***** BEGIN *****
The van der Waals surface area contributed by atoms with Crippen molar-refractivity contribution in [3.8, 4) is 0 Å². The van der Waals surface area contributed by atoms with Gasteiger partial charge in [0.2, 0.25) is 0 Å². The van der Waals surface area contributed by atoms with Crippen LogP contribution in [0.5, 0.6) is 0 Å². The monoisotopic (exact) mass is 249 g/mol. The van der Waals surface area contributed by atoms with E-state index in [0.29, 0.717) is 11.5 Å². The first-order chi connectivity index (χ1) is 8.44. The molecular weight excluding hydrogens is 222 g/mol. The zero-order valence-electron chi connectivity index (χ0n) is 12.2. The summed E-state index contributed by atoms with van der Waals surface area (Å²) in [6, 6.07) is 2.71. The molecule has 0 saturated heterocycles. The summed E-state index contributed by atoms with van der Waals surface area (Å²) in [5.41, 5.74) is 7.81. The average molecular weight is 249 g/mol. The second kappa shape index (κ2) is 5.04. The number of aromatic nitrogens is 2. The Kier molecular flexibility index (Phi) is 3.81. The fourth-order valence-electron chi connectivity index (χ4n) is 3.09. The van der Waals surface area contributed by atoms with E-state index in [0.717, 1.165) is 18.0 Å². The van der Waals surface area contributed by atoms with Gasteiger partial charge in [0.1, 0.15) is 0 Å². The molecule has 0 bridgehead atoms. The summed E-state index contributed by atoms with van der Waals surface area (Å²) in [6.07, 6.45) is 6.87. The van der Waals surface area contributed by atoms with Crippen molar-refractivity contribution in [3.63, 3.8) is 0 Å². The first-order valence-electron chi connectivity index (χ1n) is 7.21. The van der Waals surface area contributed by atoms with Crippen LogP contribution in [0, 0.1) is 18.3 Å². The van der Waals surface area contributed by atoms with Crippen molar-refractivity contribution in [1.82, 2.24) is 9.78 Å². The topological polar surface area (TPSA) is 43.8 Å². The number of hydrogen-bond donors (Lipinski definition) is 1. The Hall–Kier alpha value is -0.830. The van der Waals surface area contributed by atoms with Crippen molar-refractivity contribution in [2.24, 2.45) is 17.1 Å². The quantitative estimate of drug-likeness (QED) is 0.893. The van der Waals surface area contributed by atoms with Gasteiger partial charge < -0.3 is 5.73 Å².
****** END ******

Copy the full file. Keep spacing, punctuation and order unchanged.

The van der Waals surface area contributed by atoms with Crippen molar-refractivity contribution in [3.8, 4) is 0 Å². The van der Waals surface area contributed by atoms with Gasteiger partial charge in [0.2, 0.25) is 0 Å². The van der Waals surface area contributed by atoms with Crippen LogP contribution in [0.5, 0.6) is 0 Å². The monoisotopic (exact) mass is 249 g/mol. The van der Waals surface area contributed by atoms with E-state index in [0.29, 0.717) is 11.5 Å². The first-order chi connectivity index (χ1) is 8.44. The molecular weight excluding hydrogens is 222 g/mol. The zero-order valence-electron chi connectivity index (χ0n) is 12.2. The summed E-state index contributed by atoms with van der Waals surface area (Å²) in [6, 6.07) is 2.71. The molecule has 0 saturated heterocycles. The summed E-state index contributed by atoms with van der Waals surface area (Å²) in [5.41, 5.74) is 7.81. The average molecular weight is 249 g/mol. The second kappa shape index (κ2) is 5.04. The number of aromatic nitrogens is 2. The Kier molecular flexibility index (Phi) is 3.81. The fourth-order valence-electron chi connectivity index (χ4n) is 3.09. The van der Waals surface area contributed by atoms with E-state index in [0.717, 1.165) is 18.0 Å². The van der Waals surface area contributed by atoms with Gasteiger partial charge in [0.1, 0.15) is 0 Å². The molecule has 0 bridgehead atoms. The summed E-state index contributed by atoms with van der Waals surface area (Å²) in [6.07, 6.45) is 6.87. The van der Waals surface area contributed by atoms with Crippen molar-refractivity contribution in [3.63, 3.8) is 0 Å². The first-order valence-electron chi connectivity index (χ1n) is 7.21. The van der Waals surface area contributed by atoms with Crippen LogP contribution in [0, 0.1) is 18.3 Å². The van der Waals surface area contributed by atoms with Crippen molar-refractivity contribution in [1.82, 2.24) is 9.78 Å². The topological polar surface area (TPSA) is 43.8 Å². The number of hydrogen-bond donors (Lipinski definition) is 1. The Hall–Kier alpha value is -0.830. The van der Waals surface area contributed by atoms with Crippen molar-refractivity contribution in [2.24, 2.45) is 17.1 Å². The quantitative estimate of drug-likeness (QED) is 0.893. The van der Waals surface area contributed by atoms with Gasteiger partial charge < -0.3 is 5.73 Å².